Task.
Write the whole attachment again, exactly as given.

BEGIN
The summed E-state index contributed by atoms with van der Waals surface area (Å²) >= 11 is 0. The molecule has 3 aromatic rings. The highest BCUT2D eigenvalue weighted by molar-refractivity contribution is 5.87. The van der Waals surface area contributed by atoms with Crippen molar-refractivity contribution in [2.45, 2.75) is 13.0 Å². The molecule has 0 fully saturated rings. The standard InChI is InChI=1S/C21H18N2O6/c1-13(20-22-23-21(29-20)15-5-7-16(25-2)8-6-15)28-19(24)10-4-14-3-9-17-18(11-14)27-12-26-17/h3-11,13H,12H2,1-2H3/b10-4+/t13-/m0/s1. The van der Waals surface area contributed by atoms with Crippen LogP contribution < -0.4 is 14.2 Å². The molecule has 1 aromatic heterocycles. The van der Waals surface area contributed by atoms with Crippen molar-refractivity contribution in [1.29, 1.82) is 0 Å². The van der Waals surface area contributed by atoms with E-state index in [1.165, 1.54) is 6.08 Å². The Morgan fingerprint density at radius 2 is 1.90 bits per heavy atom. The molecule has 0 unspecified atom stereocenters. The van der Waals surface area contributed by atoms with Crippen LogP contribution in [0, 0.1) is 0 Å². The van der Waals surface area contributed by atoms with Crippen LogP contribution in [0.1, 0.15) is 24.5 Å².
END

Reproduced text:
The summed E-state index contributed by atoms with van der Waals surface area (Å²) >= 11 is 0. The molecule has 3 aromatic rings. The highest BCUT2D eigenvalue weighted by molar-refractivity contribution is 5.87. The van der Waals surface area contributed by atoms with Crippen molar-refractivity contribution in [2.45, 2.75) is 13.0 Å². The molecule has 0 fully saturated rings. The standard InChI is InChI=1S/C21H18N2O6/c1-13(20-22-23-21(29-20)15-5-7-16(25-2)8-6-15)28-19(24)10-4-14-3-9-17-18(11-14)27-12-26-17/h3-11,13H,12H2,1-2H3/b10-4+/t13-/m0/s1. The van der Waals surface area contributed by atoms with Crippen LogP contribution < -0.4 is 14.2 Å². The molecule has 1 aromatic heterocycles. The van der Waals surface area contributed by atoms with Crippen molar-refractivity contribution in [1.29, 1.82) is 0 Å². The van der Waals surface area contributed by atoms with E-state index in [1.165, 1.54) is 6.08 Å². The Morgan fingerprint density at radius 2 is 1.90 bits per heavy atom. The molecule has 0 unspecified atom stereocenters. The van der Waals surface area contributed by atoms with Crippen LogP contribution in [0, 0.1) is 0 Å². The van der Waals surface area contributed by atoms with Crippen LogP contribution in [0.1, 0.15) is 24.5 Å².